However, there are many organizations, individuals and businesses that are working hard and doing very important things. For example, over the past 3 years, Key Western Reserve University’s “Aim to Flourish” initiative in the United States has led to more than 3,000 companies in over 63 countries showing how the production sector can reduce its negative impact with much more effective actions that favor sustainability.
We are seeing companies generating energy without any impact on the environment. For example, companies that can use plastic waste to make cheap buildings; a product that is accessible to many people and that helps solve some of our problems.
However, consumers are also much more aware of their role. They aren’t just looking into what companies do and the impact of their products, but they are also choosing companies that are committed to sustainability and that meet or represent the values that they seek.
Citizens start making a difference when they put pressure on their governments and begin to actively get involved with those organizations that are committed to sustainability. In the medium-term, this can help us achieve the Sustainable Development Goals by 2030.
I think these are key questions. The Sustainable Development Goals were created for everyone to get involved: governments, businesses, civil society organizations, universities and, of course, individuals.
We all have a different role to play: we are parents, children, neighbors, consumers and citizens. We need to have it clear in our minds what we can do in each of these roles.
One of the main roles we have is being a consumer, where we can demand that companies start adopting more sustainable practices. We can look into what these companies do, what the impacts of their products are and choose those that make more of a decisive contribution to sustainable development… That way, we can begin to take concrete action.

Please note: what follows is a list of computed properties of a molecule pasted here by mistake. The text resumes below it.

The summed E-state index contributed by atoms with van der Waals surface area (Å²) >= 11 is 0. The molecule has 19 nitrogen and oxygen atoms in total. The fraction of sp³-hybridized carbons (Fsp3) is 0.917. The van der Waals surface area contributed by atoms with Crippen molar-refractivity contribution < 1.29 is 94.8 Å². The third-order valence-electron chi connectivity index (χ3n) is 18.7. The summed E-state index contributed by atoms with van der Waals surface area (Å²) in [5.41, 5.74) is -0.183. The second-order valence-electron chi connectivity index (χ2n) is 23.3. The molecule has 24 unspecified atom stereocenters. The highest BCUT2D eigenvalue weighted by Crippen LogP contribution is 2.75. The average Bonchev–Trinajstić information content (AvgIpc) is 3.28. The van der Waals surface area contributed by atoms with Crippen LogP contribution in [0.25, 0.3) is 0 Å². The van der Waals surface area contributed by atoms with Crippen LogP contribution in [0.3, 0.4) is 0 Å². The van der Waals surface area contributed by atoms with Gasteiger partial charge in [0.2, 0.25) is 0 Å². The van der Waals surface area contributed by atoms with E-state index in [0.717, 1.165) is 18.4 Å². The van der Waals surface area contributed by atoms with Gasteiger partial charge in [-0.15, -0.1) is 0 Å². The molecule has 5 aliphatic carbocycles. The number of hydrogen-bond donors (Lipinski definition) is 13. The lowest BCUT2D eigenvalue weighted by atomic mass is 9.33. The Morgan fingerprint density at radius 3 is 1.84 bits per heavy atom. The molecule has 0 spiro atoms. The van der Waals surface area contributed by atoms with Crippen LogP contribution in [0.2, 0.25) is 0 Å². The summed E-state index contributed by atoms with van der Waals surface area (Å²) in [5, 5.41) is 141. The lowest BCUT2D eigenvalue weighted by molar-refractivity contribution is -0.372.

However, the most important role we have is as a citizen. Being politically involved will enable us to choose governments that are committed to sustainability. Because we will only achieve a sustainable world for all if everybody gets involved in this type of change.
Looking at MAPFRE’s actions on a global scale, what do you think of the goals and targets we are working toward?
I think it is great that MAPFRE is committed to meeting 9 of the 17 SDG goals and 34 of its targets. I think that these are directly linked to the activities of the operation, showing the central role the exercise plays. That is why I am asking all companies in the world, big or small, to try and incorporate sustainability into their strategic plan, taking concrete action so that they can contribute to sustainable development, as MAPFRE is.
Looking to the future, what thought would you like to leave with all of MAPFRE’s stakeholders?
As Nassim Nicholas Taleb said, “We cannot predict the future by looking to the past.” The pandemic has taught us that we don’t know what the future holds. All we know is that if we don’t take concrete action today, by 2050, our future and our children’s future may look very different.
So, I would ask everyone to consider which they think is more important: keeping working on discovering new planets and going to Mars, or reflecting on how we can change as people, individuals and society to keep living and making the most of all the wonderful things we have on Earth.